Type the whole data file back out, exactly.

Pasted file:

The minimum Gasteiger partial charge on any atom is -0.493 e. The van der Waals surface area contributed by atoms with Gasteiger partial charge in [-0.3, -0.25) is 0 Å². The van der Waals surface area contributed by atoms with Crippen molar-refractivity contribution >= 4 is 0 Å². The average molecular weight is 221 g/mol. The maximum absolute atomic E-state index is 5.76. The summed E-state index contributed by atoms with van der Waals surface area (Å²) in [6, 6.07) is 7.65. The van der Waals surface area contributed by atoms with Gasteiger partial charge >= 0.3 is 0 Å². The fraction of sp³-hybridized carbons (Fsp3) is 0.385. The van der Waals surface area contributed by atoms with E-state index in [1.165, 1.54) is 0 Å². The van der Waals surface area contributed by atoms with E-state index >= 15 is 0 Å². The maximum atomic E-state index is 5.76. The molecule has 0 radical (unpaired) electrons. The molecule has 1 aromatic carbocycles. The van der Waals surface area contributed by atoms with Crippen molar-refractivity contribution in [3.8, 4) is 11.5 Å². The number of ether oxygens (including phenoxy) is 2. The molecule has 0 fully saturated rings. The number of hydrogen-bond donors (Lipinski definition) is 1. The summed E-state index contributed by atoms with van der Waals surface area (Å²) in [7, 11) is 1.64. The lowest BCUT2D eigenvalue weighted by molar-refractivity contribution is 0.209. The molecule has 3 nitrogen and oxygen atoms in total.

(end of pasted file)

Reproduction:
The minimum Gasteiger partial charge on any atom is -0.493 e. The van der Waals surface area contributed by atoms with Gasteiger partial charge in [-0.3, -0.25) is 0 Å². The van der Waals surface area contributed by atoms with Crippen molar-refractivity contribution >= 4 is 0 Å². The average molecular weight is 221 g/mol. The maximum absolute atomic E-state index is 5.76. The summed E-state index contributed by atoms with van der Waals surface area (Å²) in [6, 6.07) is 7.65. The van der Waals surface area contributed by atoms with Gasteiger partial charge >= 0.3 is 0 Å². The fraction of sp³-hybridized carbons (Fsp3) is 0.385. The van der Waals surface area contributed by atoms with E-state index in [1.165, 1.54) is 0 Å². The van der Waals surface area contributed by atoms with E-state index >= 15 is 0 Å². The maximum atomic E-state index is 5.76. The molecule has 0 radical (unpaired) electrons. The molecule has 1 aromatic carbocycles. The van der Waals surface area contributed by atoms with Crippen molar-refractivity contribution in [3.8, 4) is 11.5 Å². The number of ether oxygens (including phenoxy) is 2. The molecule has 0 fully saturated rings. The number of hydrogen-bond donors (Lipinski definition) is 1. The summed E-state index contributed by atoms with van der Waals surface area (Å²) in [7, 11) is 1.64. The lowest BCUT2D eigenvalue weighted by molar-refractivity contribution is 0.209. The molecule has 3 nitrogen and oxygen atoms in total.